Mysuru or Mysore, the previous capital city of Karnataka situated at the base of the Chamundi Hills is one of the most prominent tourist areas of India. It is also known as the Palace City of India.
- Mysore Palace:
Mysore Palace is the official residence and seat of the Wodeyars — the rulers of Mysore. The palace houses two durbar halls (ceremonial meeting halls of the royal court) and incorporates a mesmerizing and gigantic array of courtyards, gardens, and buildings. The palace is in the central region of inner Mysore, facing the Chamundi Hills eastward.
The architectural style of domes of the palace is normally described as Indo-Saracenic and blends Hindu, Muslim, Rajput, and Gothic styles. It is a three-story stone structure with marble domes and a 145 ft five-story tower. The palace is bounded by a large garden. The entrance gate and arch hold the emblem and coat of arms of the kingdom of Mysore.
The Golden throne is one of the main attraction of Mysore Palace .It is both antique and sacred. The very sight of the throne itself is considered as privilege. The palace has three entrances: the East Gate, the South Entrance and the West Entrance.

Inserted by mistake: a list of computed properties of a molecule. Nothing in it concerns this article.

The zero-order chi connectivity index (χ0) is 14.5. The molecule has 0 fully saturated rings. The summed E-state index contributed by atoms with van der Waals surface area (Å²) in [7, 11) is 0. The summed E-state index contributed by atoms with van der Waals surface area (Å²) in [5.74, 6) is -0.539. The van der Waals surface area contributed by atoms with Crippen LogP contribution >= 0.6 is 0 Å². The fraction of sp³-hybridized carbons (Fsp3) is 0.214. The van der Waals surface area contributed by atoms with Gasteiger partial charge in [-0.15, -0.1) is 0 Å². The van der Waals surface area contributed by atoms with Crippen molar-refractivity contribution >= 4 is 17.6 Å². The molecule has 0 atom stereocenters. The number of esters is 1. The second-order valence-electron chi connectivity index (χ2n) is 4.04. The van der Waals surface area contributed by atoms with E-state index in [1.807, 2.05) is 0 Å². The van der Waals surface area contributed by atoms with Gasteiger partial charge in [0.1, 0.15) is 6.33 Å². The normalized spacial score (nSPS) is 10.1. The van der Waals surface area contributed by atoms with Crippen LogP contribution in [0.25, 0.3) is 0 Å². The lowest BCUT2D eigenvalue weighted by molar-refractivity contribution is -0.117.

In addition, there are numerous secret tunnels from the palace cellar leading to Srirangapatna, other palaces, and confidential areas.The palace features a number of unique rooms.
Ambavilasa, Gombe Thotti (Doll’s Pavilion) Kalyana Mantapa and other rooms like the Diwan-e-aam, a public durbar where the general population could meet the king at scheduled times to submit petitions; an armory which contains arms used by the members of the royal family.
The palace complex includes twelve Hindu temples. The oldest was built in the 14th century, while the most recent was built in 1953.